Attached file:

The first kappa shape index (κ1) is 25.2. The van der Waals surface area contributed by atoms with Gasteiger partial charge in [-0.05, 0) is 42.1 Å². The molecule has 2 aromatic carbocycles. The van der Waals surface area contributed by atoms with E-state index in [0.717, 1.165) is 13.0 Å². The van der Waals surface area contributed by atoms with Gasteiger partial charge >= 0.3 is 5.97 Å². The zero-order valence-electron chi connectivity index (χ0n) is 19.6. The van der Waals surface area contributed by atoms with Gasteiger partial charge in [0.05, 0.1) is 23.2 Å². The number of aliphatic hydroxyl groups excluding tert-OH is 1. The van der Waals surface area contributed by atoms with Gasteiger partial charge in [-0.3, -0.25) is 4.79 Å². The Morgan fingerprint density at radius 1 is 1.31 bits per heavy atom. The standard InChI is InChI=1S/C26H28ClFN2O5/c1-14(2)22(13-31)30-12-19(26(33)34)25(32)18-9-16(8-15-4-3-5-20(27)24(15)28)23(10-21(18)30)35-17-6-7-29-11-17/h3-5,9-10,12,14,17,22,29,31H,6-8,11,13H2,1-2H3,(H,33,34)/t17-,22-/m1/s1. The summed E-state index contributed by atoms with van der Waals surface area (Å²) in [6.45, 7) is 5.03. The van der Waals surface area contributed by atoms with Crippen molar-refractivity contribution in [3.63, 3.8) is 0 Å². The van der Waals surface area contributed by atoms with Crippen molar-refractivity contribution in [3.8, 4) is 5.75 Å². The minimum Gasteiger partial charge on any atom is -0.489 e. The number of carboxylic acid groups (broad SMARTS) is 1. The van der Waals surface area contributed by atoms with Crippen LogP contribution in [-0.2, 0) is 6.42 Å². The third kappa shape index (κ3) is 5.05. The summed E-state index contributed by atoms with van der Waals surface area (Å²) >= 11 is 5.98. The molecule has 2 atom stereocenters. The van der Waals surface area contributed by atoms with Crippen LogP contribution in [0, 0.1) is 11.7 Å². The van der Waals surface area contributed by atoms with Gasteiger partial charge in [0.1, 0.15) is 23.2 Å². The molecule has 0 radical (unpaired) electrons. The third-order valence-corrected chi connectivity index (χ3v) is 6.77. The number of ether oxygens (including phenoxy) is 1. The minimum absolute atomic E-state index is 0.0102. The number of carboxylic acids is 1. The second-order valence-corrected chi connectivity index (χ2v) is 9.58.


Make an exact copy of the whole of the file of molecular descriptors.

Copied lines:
The first kappa shape index (κ1) is 25.2. The van der Waals surface area contributed by atoms with Gasteiger partial charge in [-0.05, 0) is 42.1 Å². The molecule has 2 aromatic carbocycles. The van der Waals surface area contributed by atoms with E-state index in [0.717, 1.165) is 13.0 Å². The van der Waals surface area contributed by atoms with Gasteiger partial charge >= 0.3 is 5.97 Å². The zero-order valence-electron chi connectivity index (χ0n) is 19.6. The van der Waals surface area contributed by atoms with Gasteiger partial charge in [0.05, 0.1) is 23.2 Å². The number of aliphatic hydroxyl groups excluding tert-OH is 1. The van der Waals surface area contributed by atoms with Gasteiger partial charge in [-0.3, -0.25) is 4.79 Å². The Morgan fingerprint density at radius 1 is 1.31 bits per heavy atom. The standard InChI is InChI=1S/C26H28ClFN2O5/c1-14(2)22(13-31)30-12-19(26(33)34)25(32)18-9-16(8-15-4-3-5-20(27)24(15)28)23(10-21(18)30)35-17-6-7-29-11-17/h3-5,9-10,12,14,17,22,29,31H,6-8,11,13H2,1-2H3,(H,33,34)/t17-,22-/m1/s1. The summed E-state index contributed by atoms with van der Waals surface area (Å²) in [6.45, 7) is 5.03. The van der Waals surface area contributed by atoms with Crippen molar-refractivity contribution in [3.63, 3.8) is 0 Å². The van der Waals surface area contributed by atoms with Crippen molar-refractivity contribution in [3.8, 4) is 5.75 Å². The minimum Gasteiger partial charge on any atom is -0.489 e. The number of carboxylic acid groups (broad SMARTS) is 1. The van der Waals surface area contributed by atoms with Crippen LogP contribution in [-0.2, 0) is 6.42 Å². The third kappa shape index (κ3) is 5.05. The summed E-state index contributed by atoms with van der Waals surface area (Å²) >= 11 is 5.98. The molecule has 2 atom stereocenters. The van der Waals surface area contributed by atoms with Crippen LogP contribution in [0, 0.1) is 11.7 Å². The van der Waals surface area contributed by atoms with Gasteiger partial charge in [0.1, 0.15) is 23.2 Å². The molecule has 0 radical (unpaired) electrons. The third-order valence-corrected chi connectivity index (χ3v) is 6.77. The number of ether oxygens (including phenoxy) is 1. The minimum absolute atomic E-state index is 0.0102. The number of carboxylic acids is 1. The second-order valence-corrected chi connectivity index (χ2v) is 9.58.